Public image of Daniel Cohn-Bendit 


Daniel Cohn-Bendit first gained notoriety in the press for his remarks against François Missoffe (the minister of youth and sports from January 1966 to May 1968). Missoffe wrote a paper saying that the French youth only wanted a successsful career so that they could buy fancy cars and pay a dowry. The minister visited the University of Nanterre shortly after to inaugurate a swimming pool and Cohn-Bendit used this moment to confront him. Cohn-Bendit criticized the minister on his papers "lack of information on sexuality" and the minister responded that Cohn-Bendit should "jump in the pool" if he had any sexual problems (Seidman, 2004, p. 60). Cohn-Bendit later accused the minister of "acting like a Nazi" (Seidman, 2004, p. 61). This encounter was widely publicised. 


Why did Daniel Cohn-Bendit become such an icon?


Even though other leaders also emerged from the student movement, figures like Alain Geismar and Jacques Sauvegeout, the focus remained on Cohn-Bendit. He was in the “spotlight” because the media perpetually and purposely chose to talk about him. Furthermore, Bendit’s strong media presence was due to his various visits abroad and participation in shows, interviews and his appearance on the news. In his book Chris Reynolds questions if these personalities can be called the leaders of the student movement, when they are “media-chosen” personalities. These figures only emerged as the leaders, especially Cohn-Bendit, because the media had specifically chosen to portray them in the news which was particularly easy with the increase in possession of television and radio (as a result of globalisation and modernisation of France). Cohn-Bendit is not only present in domestic press but also in European ones. A great example is this excerpt of an interview with BBC Radio in which Cohn-Bendit justifies his stay in London (since he is only permitted to stay for 24 hours and after that is obliged to leave the country). In this situation he responds with humour, not quite understanding the reason for his limited/short stay.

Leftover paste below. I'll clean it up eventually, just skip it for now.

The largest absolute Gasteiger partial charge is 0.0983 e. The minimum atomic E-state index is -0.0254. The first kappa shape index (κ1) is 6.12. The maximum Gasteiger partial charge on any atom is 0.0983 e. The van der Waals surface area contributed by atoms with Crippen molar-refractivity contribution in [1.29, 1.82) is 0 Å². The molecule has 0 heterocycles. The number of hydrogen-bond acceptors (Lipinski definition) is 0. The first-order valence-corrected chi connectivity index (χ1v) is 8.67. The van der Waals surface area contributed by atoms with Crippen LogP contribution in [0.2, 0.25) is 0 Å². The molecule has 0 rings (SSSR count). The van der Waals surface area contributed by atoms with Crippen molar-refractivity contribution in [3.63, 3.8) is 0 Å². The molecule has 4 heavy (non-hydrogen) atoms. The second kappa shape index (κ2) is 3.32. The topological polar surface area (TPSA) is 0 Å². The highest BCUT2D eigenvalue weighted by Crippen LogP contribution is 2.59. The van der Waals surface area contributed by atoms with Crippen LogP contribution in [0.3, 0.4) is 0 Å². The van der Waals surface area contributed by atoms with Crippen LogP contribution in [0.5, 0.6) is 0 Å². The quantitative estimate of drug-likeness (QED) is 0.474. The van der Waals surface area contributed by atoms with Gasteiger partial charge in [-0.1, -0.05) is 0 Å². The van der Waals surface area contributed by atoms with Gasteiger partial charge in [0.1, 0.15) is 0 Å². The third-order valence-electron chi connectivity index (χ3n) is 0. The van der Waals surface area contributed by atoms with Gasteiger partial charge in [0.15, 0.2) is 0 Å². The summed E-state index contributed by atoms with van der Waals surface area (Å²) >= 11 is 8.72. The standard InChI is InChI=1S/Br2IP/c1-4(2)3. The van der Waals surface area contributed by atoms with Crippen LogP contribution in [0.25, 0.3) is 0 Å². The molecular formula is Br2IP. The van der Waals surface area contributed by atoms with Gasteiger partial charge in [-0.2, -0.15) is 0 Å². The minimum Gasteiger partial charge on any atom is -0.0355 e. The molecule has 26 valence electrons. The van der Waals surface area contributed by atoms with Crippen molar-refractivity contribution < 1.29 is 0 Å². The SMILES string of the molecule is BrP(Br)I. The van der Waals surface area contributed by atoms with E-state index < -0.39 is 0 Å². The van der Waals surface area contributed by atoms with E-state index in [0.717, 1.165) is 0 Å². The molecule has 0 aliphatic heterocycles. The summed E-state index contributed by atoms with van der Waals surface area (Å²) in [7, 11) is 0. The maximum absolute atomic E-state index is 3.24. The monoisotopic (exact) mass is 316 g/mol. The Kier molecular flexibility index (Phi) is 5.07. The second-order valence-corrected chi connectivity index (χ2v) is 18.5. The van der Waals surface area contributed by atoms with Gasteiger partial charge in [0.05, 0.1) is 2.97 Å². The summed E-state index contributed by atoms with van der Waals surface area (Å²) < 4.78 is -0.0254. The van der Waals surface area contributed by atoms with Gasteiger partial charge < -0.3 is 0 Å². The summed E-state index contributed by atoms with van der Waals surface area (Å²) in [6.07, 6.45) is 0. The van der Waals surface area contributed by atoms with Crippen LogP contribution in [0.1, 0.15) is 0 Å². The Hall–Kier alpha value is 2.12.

https://learningonscreen.ac.uk/ondemand/index.php/prog/009A90CF?bcast=29597942 (only available in the UK)

http://news.bbc.co.uk/onthisday/hi/dates/stories/june/11/newsid_3003000/3003831.stm (alternative info here)


Apart from the media, Cohn-Bendit's success is also due to his extraordinary personality and maturity. According to contemporary witnesses, the two other 'leaders', Alain Geismar (UNEF) and Jacques Sauvageot (SNESUP) were less charismatic.